Notre Dame struck first with quarterback Tom Clements completing three passes for 59 yards and setting up the touchdown run by fullback Wayne Bullock. The Irish kicker missed the extra point giving the Irish a 6-0 lead. The drive would be the high-water mark of the Irish air attack as the Tide defense adjusted and smothered Notre Dame's receivers for the rest of the night. Clements would make just one more completion before the game concluded.

In the second quarter, the Tide took the lead after an efficient drive downfield but watched it immediately disappear when Irish halfback Al Hunter ran the kickoff back 93 yards for a touchdown. Clements completed a pass to end Pete Demmerle for the two point conversion and the lead. Alabama responded with a 39-yard field goal to make the score 14-10 at the half.

Alabama and Notre Dame traded touchdowns in the third quarter. The Tide's came on a 93-yard-drive and the Irish's after taking advantage of a short field due to an Alabama fumble. It seemed the game was going to turn into the a battle of defenses but nobody was expecting the dramatic final stanza.

Early in the fourth quarter Notre Dame fumbled and Bryant rolled the dice. Alabama quarterback Richard Todd pitched the football to Mike Stock and headed downfield. Stock then rolled right and lofted it to the wide open Todd for a 25-yard touchdown. Like his Notre Dame counterpart earlier in the game, the Tide kicker was unable to make the extra point. With 9:33 left in the game Alabama held a precarious 23-21 lead.

Notre Dame's Clements was undeterred leading his team on a workmanlike 77-yard drive down the field to the Tide two-yard line. Once again, the Alabama defense rose to the challenge and stopped the Irish who had to settle for a field goal and a 24-23 lead.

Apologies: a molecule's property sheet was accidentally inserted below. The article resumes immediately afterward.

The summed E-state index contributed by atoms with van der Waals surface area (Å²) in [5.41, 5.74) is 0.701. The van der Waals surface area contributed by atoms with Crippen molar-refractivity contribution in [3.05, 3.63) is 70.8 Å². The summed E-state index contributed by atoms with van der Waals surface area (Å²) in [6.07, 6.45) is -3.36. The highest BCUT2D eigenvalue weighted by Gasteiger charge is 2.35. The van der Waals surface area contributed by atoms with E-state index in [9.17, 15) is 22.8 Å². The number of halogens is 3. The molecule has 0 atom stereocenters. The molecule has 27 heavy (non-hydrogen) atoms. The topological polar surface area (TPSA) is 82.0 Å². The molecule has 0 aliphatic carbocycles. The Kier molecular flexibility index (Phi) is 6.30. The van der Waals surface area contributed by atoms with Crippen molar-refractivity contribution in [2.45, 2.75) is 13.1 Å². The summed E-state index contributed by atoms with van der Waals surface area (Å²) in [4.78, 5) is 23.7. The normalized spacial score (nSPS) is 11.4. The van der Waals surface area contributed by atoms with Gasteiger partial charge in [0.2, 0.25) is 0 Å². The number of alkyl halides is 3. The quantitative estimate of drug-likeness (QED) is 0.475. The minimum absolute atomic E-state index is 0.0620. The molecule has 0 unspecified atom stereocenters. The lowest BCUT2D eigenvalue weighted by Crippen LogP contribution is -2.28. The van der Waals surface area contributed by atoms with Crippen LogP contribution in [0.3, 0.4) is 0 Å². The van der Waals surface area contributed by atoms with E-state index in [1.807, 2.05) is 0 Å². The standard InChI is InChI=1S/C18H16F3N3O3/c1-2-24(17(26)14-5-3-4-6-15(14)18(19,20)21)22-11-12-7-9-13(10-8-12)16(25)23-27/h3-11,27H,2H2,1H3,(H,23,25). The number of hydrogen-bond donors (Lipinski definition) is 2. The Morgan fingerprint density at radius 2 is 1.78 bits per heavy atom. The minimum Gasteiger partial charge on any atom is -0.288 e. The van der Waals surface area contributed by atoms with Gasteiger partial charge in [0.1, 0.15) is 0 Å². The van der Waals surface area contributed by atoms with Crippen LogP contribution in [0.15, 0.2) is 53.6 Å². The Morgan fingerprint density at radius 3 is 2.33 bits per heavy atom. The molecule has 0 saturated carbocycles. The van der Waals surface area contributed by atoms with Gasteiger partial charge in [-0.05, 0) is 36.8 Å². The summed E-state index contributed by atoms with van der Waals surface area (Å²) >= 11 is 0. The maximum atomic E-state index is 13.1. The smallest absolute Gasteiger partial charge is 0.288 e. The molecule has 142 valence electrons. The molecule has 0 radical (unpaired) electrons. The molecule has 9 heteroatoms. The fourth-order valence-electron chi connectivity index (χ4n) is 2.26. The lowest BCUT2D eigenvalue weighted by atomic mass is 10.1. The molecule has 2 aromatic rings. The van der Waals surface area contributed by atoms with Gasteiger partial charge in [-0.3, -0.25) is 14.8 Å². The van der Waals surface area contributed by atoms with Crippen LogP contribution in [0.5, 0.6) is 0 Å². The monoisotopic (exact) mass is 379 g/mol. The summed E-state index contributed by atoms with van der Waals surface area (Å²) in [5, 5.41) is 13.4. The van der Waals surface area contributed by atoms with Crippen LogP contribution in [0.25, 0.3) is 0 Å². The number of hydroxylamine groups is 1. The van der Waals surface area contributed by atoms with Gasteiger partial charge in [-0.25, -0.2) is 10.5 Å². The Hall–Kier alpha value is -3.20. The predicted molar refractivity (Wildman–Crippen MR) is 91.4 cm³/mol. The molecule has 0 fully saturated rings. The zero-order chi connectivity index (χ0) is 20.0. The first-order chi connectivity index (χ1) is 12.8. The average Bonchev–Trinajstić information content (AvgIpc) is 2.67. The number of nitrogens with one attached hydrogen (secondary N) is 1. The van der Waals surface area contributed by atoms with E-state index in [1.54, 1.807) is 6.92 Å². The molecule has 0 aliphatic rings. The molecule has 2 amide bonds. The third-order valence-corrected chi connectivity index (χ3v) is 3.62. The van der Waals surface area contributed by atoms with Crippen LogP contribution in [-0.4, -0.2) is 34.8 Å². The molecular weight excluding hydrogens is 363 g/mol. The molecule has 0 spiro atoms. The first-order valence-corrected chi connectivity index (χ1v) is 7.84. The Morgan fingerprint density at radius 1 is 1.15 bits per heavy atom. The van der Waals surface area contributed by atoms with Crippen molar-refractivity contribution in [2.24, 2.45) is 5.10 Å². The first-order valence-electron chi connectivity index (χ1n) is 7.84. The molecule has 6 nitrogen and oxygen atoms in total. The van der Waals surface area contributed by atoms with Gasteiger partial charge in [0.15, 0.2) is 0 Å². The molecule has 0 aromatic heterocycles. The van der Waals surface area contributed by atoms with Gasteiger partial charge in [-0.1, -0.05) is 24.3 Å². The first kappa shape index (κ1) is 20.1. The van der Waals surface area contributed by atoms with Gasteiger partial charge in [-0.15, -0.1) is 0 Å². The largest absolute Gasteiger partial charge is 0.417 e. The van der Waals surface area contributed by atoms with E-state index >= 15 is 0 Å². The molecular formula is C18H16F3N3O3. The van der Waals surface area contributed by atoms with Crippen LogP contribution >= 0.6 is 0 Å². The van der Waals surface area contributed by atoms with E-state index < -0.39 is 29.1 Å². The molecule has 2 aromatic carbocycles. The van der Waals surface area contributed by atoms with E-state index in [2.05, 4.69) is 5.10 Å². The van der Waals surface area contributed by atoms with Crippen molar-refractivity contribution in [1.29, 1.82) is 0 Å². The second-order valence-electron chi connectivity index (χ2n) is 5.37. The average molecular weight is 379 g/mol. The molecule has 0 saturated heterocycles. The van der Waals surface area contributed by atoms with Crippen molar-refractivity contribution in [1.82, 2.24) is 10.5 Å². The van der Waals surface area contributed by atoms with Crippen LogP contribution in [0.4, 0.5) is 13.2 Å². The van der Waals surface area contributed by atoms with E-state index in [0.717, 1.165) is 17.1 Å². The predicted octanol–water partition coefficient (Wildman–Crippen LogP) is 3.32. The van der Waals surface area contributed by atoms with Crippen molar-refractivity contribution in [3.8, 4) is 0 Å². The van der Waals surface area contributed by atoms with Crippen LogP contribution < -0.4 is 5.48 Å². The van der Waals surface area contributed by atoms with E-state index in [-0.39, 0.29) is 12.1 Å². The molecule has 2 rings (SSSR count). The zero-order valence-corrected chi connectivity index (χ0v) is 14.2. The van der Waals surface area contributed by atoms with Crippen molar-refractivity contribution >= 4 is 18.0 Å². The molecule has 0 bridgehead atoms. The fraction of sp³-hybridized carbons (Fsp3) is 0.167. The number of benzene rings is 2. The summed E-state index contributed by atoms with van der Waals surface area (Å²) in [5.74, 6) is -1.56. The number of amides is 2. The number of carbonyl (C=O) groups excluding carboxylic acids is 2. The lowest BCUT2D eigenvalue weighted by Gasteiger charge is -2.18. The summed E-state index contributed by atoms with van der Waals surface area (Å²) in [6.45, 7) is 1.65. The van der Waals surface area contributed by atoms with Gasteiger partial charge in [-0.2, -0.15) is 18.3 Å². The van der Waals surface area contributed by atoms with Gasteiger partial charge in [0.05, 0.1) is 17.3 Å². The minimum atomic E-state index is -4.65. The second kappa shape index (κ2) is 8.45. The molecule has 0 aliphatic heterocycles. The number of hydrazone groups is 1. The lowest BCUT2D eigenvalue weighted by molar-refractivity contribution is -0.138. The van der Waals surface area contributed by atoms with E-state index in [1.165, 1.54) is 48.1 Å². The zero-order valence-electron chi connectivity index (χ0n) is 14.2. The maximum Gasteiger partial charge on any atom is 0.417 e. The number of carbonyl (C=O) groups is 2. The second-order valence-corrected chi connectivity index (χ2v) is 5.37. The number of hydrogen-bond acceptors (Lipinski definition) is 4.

Both defenses stiffened forcing punts with Alabama using the "coffin corner" kick to pin the Irish deep with less than three minutes left in the game. Bryant was confident his defense could hold them and get the ball back with good enough field position for a field goal. Two off-tackle runs collected a yard each and the Irish were facing a long third-and-eight from their own three yard line.

Bryant knew he had the game in his grasp.

"There are so many ways to win from that position," he recalled years later. "A fumble. A good defensive play to force a safety. A blocked punt. The main thing was to hold them and make them try to kick it out. We were sure to have good field position and plenty of time to score. We also had two timeouts left."

But now it was Parseghian's turn to gamble. The unbending conventional wisdom of the day was to only run the ball from within your own five-yard-line. The risk of a sack and a safety was simply too great. Instead, the Notre Dame coach chose to run a play-action pass and it caught the Alabama defense completely off-guard.

Irish tight end Robin Weber blew by the Tide defensive back who froze looking for the run and found himself wide open down the sideline. He snagged the ball from the air and went out of bounds near where Bryant was standing. "I could have knocked the ball down myself," the Tide coach commented.

The 35-yard-completion gave the Irish first down with less than two minutes to play. Notre Dame then proceeded to run out the clock and claim the 24-23 victory.

The game had been predicted to be a great one and so it proved to be with no less than six lead changes in the game and momentum swinging back and forth every possession. The outcome unclear until the final minutes and the excitement of the finale proved too much for some. Birmingham Post-Herald sportswriter Herb Kirby saw the game to the end, wrote his story, filed it to the paper -- then died of a heart attack in the press box.

In the Alabama locker room after the game it was quiet except for sobbing, Tide center Sylvester Croom later recalled.

"Everyone cried that night, all of us," he said. "It was very disappointing. We were on the verge of greatness and then it was over."

Bryant, as was his custom, left his players and walked to the Notre Dame locker room to congratulate the victorious Fighting Irish. The Notre Dame players fell silent as the Alabama coach walked over to Clements and told him, "Son, you’re a great quarterback. I just want you to know that."

Long afterward Bryant said the teams had been so closely matched and the game so tightly fought that he had a hard time thinking of the game as a loss.

"I don’t think we got beat by Notre Dame," he said. "Time just ran out on us."